# Regarding the Autocovariance Function (Time Series Analysis)

• 11-17-2013, 12:24 AM
soundbyte
Regarding the Autocovariance Function (Time Series Analysis)
Part of an assignment I'm working on involves a demonstration and explanation of the Wiener-Khintchine Theorem, which simply states that the autocovariance function and the power spectrum of a time series form a Fourier-transform pair. The problem is, I'm a bit confused about the definition of the autocovariance of a series.

Consider the series x(t) = 2, 3, 1. One definition I have states that:

ACVF(τ) = E[(x(t) - μ)(x(t + τ) - μ)], μ = E[x] = 2

Thus,

ACVF(0) = [(x(1) - 2)(x(1) - 2) + (x(2) - 2)(x(2) - 2) + (x(3) - 2)(x(3) - 2)] / 3

ACVF(1) = [(x(1) - 2)(x(2) - 2) + (x(2) - 2)(x(3) - 2) + (x(3) - 2)(x(4) - 2)] / 3

ACVF(-1) = [(x(1) - 2)(x(0) - 2) + (x(2) - 2)(x(1) - 2) + (x(3) - 2)(x(2) - 2)] / 3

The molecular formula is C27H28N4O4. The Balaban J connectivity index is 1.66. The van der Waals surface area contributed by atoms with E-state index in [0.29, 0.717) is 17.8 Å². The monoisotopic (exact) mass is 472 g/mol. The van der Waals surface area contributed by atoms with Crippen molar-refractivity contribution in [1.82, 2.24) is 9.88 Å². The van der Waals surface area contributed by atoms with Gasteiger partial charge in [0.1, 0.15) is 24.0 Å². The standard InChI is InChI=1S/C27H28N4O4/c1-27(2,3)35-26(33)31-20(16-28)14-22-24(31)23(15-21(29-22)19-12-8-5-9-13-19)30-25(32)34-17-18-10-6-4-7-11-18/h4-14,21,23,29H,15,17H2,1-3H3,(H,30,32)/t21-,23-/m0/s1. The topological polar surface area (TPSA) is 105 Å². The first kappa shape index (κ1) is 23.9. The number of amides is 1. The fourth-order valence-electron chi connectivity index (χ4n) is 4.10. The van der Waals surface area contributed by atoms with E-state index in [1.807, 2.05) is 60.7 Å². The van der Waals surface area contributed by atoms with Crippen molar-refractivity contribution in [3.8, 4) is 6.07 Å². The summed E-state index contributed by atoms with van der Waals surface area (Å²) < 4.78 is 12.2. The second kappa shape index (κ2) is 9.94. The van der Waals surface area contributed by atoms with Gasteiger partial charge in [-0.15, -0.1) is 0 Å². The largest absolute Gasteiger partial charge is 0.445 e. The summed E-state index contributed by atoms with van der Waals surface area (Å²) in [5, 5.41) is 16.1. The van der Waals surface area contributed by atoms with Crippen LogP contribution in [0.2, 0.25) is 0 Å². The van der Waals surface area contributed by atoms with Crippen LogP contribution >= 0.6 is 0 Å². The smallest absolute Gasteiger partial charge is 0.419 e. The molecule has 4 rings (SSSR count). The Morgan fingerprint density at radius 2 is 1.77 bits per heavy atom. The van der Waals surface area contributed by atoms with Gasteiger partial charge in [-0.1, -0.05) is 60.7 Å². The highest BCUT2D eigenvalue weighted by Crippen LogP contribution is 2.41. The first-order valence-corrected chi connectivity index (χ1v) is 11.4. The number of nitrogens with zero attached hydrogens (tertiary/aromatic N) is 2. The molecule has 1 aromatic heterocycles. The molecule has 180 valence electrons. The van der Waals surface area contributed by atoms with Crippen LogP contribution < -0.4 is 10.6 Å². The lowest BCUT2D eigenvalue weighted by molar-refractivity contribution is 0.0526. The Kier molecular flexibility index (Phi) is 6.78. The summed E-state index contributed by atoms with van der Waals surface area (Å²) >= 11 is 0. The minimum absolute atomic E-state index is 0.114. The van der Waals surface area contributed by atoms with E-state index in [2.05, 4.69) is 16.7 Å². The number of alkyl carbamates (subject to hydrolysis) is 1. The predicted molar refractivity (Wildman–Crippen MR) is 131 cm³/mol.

ACVF(2) = [(x(1) - 2)(x(3) - 2) + (x(2) - 2)(x(4) - 2) + (x(3) - 2)(x(5) - 2)] / 3

ACVF(-2) = [(x(1) - 2)(x(-1) - 2) + (x(2) - 2)(x(0) - 2) + (x(3) - 2)(x(1) - 2)] / 3

My questions is, if x(1) = 2, x(2) = 3, x(3) = 1, what do x(-1), x(0), x(4) and x(5) represent in the expressions above? Do I simply assume the series is periodic with a period of 3 (ie. x(4) = x(1), x(5) = x(2), etc)? Do I assume all other values of x are 0? Or do I simply not include the terms where t ≠ 1, 2, 3 in the expressions at all?

I hope my question is clear, but even I get confused thinking about this stuff.
• 11-17-2013, 09:16 PM
mathman
The autocovariance of a series doesn't make sense in your example. Usually you would need an infinite series.